State high school basketball tournament reminds us: Losing isn’t fun

Guess which kids in this picture just lost an important basketball game.

It was a scene repeated all day Saturday at Target Center, at the conclusion of each class tournament game for a state high school basketball title.

After each championship game, the all-tournament team was announced. Then each member of the losing team received its second-place medal, and then the second place trophy.

Nobody smiled on the losing team. Well, practically nobody. The exception was the inspiring Hopkins team manager, Grant Petersen, who smiled and pumped his fist.

True, the players worked hard all season at schools known for their basketball prowess, where expectations are high, where losing — even at the end of the road — isn’t met with a smile, no matter how grateful you are to be there in the first place while representing your school. But you do represent your school.

The games were outstanding and the kids on all the teams expended a tremendous effort, rarely seen on the basketball court at Target Center anymore. It was a great tournament.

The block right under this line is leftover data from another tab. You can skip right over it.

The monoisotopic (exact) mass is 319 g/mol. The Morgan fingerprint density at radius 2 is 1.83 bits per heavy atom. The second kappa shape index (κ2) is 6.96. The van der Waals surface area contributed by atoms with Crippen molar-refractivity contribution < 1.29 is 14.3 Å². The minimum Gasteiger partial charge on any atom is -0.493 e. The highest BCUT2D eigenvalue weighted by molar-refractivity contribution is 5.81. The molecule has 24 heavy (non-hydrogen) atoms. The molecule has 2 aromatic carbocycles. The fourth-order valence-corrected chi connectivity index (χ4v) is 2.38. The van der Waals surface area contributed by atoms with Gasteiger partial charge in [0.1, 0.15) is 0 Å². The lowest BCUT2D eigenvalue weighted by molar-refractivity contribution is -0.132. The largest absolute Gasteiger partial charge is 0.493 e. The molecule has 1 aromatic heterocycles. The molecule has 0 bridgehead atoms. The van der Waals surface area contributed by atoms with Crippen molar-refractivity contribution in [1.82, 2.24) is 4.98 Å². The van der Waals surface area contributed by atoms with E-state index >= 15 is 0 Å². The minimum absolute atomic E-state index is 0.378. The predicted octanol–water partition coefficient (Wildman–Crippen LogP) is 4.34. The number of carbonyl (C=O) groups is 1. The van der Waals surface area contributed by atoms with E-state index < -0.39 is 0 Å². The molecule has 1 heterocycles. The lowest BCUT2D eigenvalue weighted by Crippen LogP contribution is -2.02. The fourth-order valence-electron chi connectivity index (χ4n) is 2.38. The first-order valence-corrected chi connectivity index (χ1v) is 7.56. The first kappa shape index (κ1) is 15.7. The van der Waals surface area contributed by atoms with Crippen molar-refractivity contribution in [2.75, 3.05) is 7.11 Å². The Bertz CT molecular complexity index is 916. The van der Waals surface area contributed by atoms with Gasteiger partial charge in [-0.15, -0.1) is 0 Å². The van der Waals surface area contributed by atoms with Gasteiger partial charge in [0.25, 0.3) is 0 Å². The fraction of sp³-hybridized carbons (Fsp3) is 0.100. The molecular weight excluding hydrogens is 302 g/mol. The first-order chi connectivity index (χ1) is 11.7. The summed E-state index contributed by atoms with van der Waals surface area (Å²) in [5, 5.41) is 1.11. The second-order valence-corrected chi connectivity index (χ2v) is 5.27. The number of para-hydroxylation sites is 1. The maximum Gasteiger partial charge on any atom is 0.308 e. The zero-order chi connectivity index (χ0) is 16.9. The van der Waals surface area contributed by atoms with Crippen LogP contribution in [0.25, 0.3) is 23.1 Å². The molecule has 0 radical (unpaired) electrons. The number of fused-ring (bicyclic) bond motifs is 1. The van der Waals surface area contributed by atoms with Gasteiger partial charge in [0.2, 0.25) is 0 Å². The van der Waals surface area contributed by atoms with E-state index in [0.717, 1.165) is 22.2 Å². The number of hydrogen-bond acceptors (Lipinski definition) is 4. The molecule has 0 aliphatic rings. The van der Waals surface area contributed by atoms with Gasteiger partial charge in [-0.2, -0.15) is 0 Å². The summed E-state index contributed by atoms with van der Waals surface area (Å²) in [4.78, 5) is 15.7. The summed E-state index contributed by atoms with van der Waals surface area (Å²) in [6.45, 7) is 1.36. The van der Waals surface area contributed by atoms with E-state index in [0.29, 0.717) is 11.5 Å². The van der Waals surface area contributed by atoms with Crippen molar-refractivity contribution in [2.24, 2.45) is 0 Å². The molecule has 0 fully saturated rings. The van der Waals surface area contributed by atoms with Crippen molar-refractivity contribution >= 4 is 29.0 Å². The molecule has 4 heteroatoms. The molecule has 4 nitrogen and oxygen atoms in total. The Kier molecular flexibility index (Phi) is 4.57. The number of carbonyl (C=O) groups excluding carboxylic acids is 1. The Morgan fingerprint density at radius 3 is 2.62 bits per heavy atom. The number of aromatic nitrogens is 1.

So when a few Hopkins kids covered their faces with their jerseys when it was over, when they accepted the second-place trophy and regarded it like the bag of litter at the end of lunch at a fast-food joint, it was understandable. It’s just the way humans are. They’ll get over the loss, but a smile is an unrealistic expectation to have of any young person in the immediate aftermath of the struggle.

Reacting to the loss didn’t make them bad sportsmen. Not like many people said this did:

during the Ice Hockey Women's Gold Medal Game on day 13 of the Sochi 2014 Winter Olympics at Bolshoy Ice Dome on February 20, 2014 in Sochi, Russia.

The local sports broadcasters didn’t tweet anything about the pouting — or sulking, if that’s what it can be called. There’s no discussion about it, really. So why didn’t they — we — extend that same understanding to women athletes recently?